Feb 22, 2021 - 4 minutes read time
Most of us are working remotely these days. Many of us will continue to do so permanently. Companies like Spotify, VMware, and Fujitsu have made “remote first” their workplace policy for the post-pandemic time. Salesforce announced that it’ll give employees the option of coming into the office only a few days a week. Our parents’ typical 9-to-5 is gone for good.
But here’s the thing: remote work demands radical transparency. We humans instinctively trust others when we get to meet up in person. You can best communicate your intentions face to face. You build trust by looking into someone’s eyes. With remote work, you are asked to trust your peers to deliver without meeting them in person. That’s a huge ask. Any minor deviation can become a wild game of second-guessing someone’s intention. So, what to do? You trust but verify. You build a system that makes verification easy, automatic, self-evidenced, and instantaneous.
The good news is there are companies that were not just born “remote friendly.” They were “remote complete” from day one. For them, future work already arrived yesterday.
Future Work Today
Every day, CEO Sid Sijbrandij kickstarts his morning routine by checking for time-sensitive or pressing notifications. There are few emails, however. “We do not send internal email here,” GitLab employees say. At GitLab, managers post all their questions and share information on Slack channels. Team leaders then decide what information to make permanently visible to others. Such transparency is no accident.
GitLab Co-Founder and CEO Sid Sijbrandij
GitLab began by providing web-based repository services for software programmers. It offers programmers collaboration tools to write, troubleshoot, deploy, revise, and store software code. Think of it as Microsoft Excel Online, but for geeks.
With more than 1,200 employees, GitLab possesses one the world’s largest all-remote workforces. Its remote workers span sales, engineering, marketing, personnel management, and executive roles in more than 60 countries. GitLab has no physical headquarters.
“From very early on, we started writing things down,” CEO Sid explained. “Coming to the office wasn’t needed. They weren’t getting any extra information. [People] were on Slack, on Zoom, in Google Docs, in GitLab pages, in GitLab Issues, in GitLab merge requests.”
The company prefers Slack to email for a simple reason: it allows people to document their communication and make it searchable by everyone else. In fact, GitLab prioritizes documentation over dissemination. The most elegant approach is to write down your suggestions and make them searchable in real time, before even sharing them. Why? Because a large company always needs a single source of truth.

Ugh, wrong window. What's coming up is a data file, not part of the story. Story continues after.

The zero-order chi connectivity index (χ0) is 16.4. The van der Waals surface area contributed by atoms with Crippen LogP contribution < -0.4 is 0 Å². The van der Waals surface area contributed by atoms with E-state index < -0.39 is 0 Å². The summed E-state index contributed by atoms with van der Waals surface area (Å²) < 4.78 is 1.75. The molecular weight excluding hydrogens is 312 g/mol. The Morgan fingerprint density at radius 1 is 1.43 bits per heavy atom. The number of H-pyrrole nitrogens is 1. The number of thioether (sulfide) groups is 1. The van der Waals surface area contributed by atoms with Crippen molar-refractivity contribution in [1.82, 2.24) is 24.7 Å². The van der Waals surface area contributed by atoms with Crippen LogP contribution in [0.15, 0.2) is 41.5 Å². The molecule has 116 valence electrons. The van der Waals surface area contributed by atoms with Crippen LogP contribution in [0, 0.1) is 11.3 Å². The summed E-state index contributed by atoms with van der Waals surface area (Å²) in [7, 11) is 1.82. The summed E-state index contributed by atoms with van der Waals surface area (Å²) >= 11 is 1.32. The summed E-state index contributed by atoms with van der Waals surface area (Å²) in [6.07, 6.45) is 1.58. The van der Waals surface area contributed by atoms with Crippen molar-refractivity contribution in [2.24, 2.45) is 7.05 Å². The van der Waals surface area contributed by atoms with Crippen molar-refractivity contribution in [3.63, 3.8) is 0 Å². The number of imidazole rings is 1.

It’s time-consuming to search for updates on a given project over the instant message history. You also don’t want communication to splinter into different versions. That only creates knowledge gaps among people. Which in turn hurts organizational alignment and creates misunderstandings. What’s needed is documentation first. And GitLab nips the silo mentality in the bud.
A radical tool at GitLab is the “team handbook.” It’s the central repository of how the company does things. If printed, it would consist of over 10,400 pages of text. It covers everything from the code of conduct to stock option performance to current marketing activities to product development in process.
Obviously, this is not some static text. It’s the central nervous system of GitLab. When an employee encounters an issue in their daily work, they immediately make a proposal for a change in the handbook. And if you don’t know who to ask for the approval, you look it up in the repository. Once you’ve submitted your requests, the approver will merge the change into the global handbook in real time. Everyone at GitLab uses the handbook every day so they are in sync with each other.
Notice that such communication is mostly asynchronous. GitLab likes it that way because people then don’t need to be on calls outside of their time zone’s office hours. It would be unfair otherwise. But to work asynchronously as a large organization, employees need to know how to get things done and get updates fast. Eliminating the need for phone calls or video conferences is key.
Workplace Transparency Is a Consequence, Not a Cause
A lot of executives I have come across believe that transparency is a cultural thing. And I would agree. It’s about how people agree to conduct themselves. But traditional companies often commission training programs in hopes of directly tackling the “cultural barriers” to transparency. They run team-building exercises. They equip people with better self-awareness. They try to build trust directly so people are more open to sharing.
But these methods don’t work. Culture is a consequence of organizational design. People won’t change after a workshop if the day-to-day environment stays the same, with the old regimes. What’s needed is to look at organizations that were born “remote first.” Because their structure and incentives are so different, they instilled radical transparency from day one.
Most people prefer a transparent workplace until we need to reveal our own secrets. But transparency isn’t a one-way mirror. Information must flow both ways to make it work. While decisions made around office water coolers may be familiar in traditional workplaces, input is limited to those present. Those who are not present are left out. You thus miss out on their diverse perspectives.
What GitLab has done is use documentation as a way to become more inclusive. By documenting everything, no one is left out of the conversation.
P.S., What’s your favorite practice while working remotely? Have you encountered online activities that help with team bonding and reduce loneliness? Let us know what you think!
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